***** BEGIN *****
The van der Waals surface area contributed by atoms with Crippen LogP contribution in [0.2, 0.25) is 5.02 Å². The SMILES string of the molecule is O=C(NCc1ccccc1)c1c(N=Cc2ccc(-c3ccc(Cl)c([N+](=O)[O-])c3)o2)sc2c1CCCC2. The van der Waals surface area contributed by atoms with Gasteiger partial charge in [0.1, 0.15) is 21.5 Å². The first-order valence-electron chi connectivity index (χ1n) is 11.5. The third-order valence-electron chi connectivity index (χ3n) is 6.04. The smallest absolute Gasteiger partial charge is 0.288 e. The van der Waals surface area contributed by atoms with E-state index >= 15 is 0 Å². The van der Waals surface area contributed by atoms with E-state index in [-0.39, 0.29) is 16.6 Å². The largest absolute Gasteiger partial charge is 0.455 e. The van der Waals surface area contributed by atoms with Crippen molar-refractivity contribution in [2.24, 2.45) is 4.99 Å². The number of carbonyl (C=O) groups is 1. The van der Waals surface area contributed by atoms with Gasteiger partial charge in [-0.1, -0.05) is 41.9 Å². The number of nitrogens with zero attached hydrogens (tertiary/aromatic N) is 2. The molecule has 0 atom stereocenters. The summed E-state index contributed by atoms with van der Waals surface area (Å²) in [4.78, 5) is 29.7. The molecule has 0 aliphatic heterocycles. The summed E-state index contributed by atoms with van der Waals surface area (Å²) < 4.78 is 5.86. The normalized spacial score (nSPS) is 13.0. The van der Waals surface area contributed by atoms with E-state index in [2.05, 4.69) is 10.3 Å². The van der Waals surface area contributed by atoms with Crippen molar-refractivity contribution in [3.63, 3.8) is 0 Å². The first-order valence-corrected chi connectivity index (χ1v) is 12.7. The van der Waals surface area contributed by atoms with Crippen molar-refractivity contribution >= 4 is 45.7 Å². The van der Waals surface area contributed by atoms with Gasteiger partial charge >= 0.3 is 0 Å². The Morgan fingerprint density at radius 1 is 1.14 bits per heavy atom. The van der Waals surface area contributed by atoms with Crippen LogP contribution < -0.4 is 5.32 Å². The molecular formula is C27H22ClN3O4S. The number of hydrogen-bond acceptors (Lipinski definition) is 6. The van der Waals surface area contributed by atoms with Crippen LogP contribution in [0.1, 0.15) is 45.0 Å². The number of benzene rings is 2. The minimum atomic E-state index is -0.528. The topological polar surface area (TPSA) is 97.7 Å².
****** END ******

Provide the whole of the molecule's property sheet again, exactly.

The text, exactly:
The van der Waals surface area contributed by atoms with Crippen LogP contribution in [0.2, 0.25) is 5.02 Å². The SMILES string of the molecule is O=C(NCc1ccccc1)c1c(N=Cc2ccc(-c3ccc(Cl)c([N+](=O)[O-])c3)o2)sc2c1CCCC2. The van der Waals surface area contributed by atoms with Gasteiger partial charge in [0.1, 0.15) is 21.5 Å². The first-order valence-electron chi connectivity index (χ1n) is 11.5. The third-order valence-electron chi connectivity index (χ3n) is 6.04. The smallest absolute Gasteiger partial charge is 0.288 e. The van der Waals surface area contributed by atoms with E-state index >= 15 is 0 Å². The van der Waals surface area contributed by atoms with E-state index in [-0.39, 0.29) is 16.6 Å². The largest absolute Gasteiger partial charge is 0.455 e. The van der Waals surface area contributed by atoms with Crippen molar-refractivity contribution in [2.24, 2.45) is 4.99 Å². The number of carbonyl (C=O) groups is 1. The van der Waals surface area contributed by atoms with Gasteiger partial charge in [-0.1, -0.05) is 41.9 Å². The number of nitrogens with zero attached hydrogens (tertiary/aromatic N) is 2. The molecule has 0 atom stereocenters. The summed E-state index contributed by atoms with van der Waals surface area (Å²) in [4.78, 5) is 29.7. The molecule has 0 aliphatic heterocycles. The summed E-state index contributed by atoms with van der Waals surface area (Å²) < 4.78 is 5.86. The normalized spacial score (nSPS) is 13.0. The van der Waals surface area contributed by atoms with E-state index in [2.05, 4.69) is 10.3 Å². The van der Waals surface area contributed by atoms with Crippen molar-refractivity contribution in [3.63, 3.8) is 0 Å². The first-order valence-corrected chi connectivity index (χ1v) is 12.7. The van der Waals surface area contributed by atoms with Crippen molar-refractivity contribution >= 4 is 45.7 Å². The van der Waals surface area contributed by atoms with Gasteiger partial charge >= 0.3 is 0 Å². The Morgan fingerprint density at radius 1 is 1.14 bits per heavy atom. The van der Waals surface area contributed by atoms with Crippen LogP contribution < -0.4 is 5.32 Å². The molecular formula is C27H22ClN3O4S. The number of hydrogen-bond acceptors (Lipinski definition) is 6. The van der Waals surface area contributed by atoms with Crippen LogP contribution in [0.1, 0.15) is 45.0 Å². The number of benzene rings is 2. The minimum atomic E-state index is -0.528. The topological polar surface area (TPSA) is 97.7 Å².